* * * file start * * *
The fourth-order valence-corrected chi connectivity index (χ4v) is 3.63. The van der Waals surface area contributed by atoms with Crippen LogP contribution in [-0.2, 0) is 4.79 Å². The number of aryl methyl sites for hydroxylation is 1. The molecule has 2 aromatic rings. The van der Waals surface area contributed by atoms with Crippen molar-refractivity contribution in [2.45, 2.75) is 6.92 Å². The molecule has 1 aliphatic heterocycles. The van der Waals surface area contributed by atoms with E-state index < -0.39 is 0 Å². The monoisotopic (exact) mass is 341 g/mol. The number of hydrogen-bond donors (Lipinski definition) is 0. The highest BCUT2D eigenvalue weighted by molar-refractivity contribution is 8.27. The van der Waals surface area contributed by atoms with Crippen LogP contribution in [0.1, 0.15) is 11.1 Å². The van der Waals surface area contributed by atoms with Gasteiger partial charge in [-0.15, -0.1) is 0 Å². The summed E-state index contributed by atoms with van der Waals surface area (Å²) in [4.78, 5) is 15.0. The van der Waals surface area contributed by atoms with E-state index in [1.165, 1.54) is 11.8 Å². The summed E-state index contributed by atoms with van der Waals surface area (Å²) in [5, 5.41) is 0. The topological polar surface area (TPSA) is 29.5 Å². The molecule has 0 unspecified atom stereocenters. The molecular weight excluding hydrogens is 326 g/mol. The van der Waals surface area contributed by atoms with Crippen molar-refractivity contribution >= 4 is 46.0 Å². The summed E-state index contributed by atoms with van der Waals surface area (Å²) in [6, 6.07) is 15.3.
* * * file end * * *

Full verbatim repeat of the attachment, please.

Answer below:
The fourth-order valence-corrected chi connectivity index (χ4v) is 3.63. The van der Waals surface area contributed by atoms with Crippen LogP contribution in [-0.2, 0) is 4.79 Å². The number of aryl methyl sites for hydroxylation is 1. The molecule has 2 aromatic rings. The van der Waals surface area contributed by atoms with Crippen molar-refractivity contribution in [2.45, 2.75) is 6.92 Å². The molecule has 1 aliphatic heterocycles. The van der Waals surface area contributed by atoms with E-state index < -0.39 is 0 Å². The monoisotopic (exact) mass is 341 g/mol. The number of hydrogen-bond donors (Lipinski definition) is 0. The highest BCUT2D eigenvalue weighted by molar-refractivity contribution is 8.27. The van der Waals surface area contributed by atoms with Crippen LogP contribution in [0.1, 0.15) is 11.1 Å². The van der Waals surface area contributed by atoms with Gasteiger partial charge in [-0.15, -0.1) is 0 Å². The summed E-state index contributed by atoms with van der Waals surface area (Å²) in [4.78, 5) is 15.0. The van der Waals surface area contributed by atoms with E-state index in [1.165, 1.54) is 11.8 Å². The summed E-state index contributed by atoms with van der Waals surface area (Å²) in [5, 5.41) is 0. The topological polar surface area (TPSA) is 29.5 Å². The molecule has 0 unspecified atom stereocenters. The molecular weight excluding hydrogens is 326 g/mol. The van der Waals surface area contributed by atoms with Crippen molar-refractivity contribution >= 4 is 46.0 Å². The summed E-state index contributed by atoms with van der Waals surface area (Å²) in [6, 6.07) is 15.3.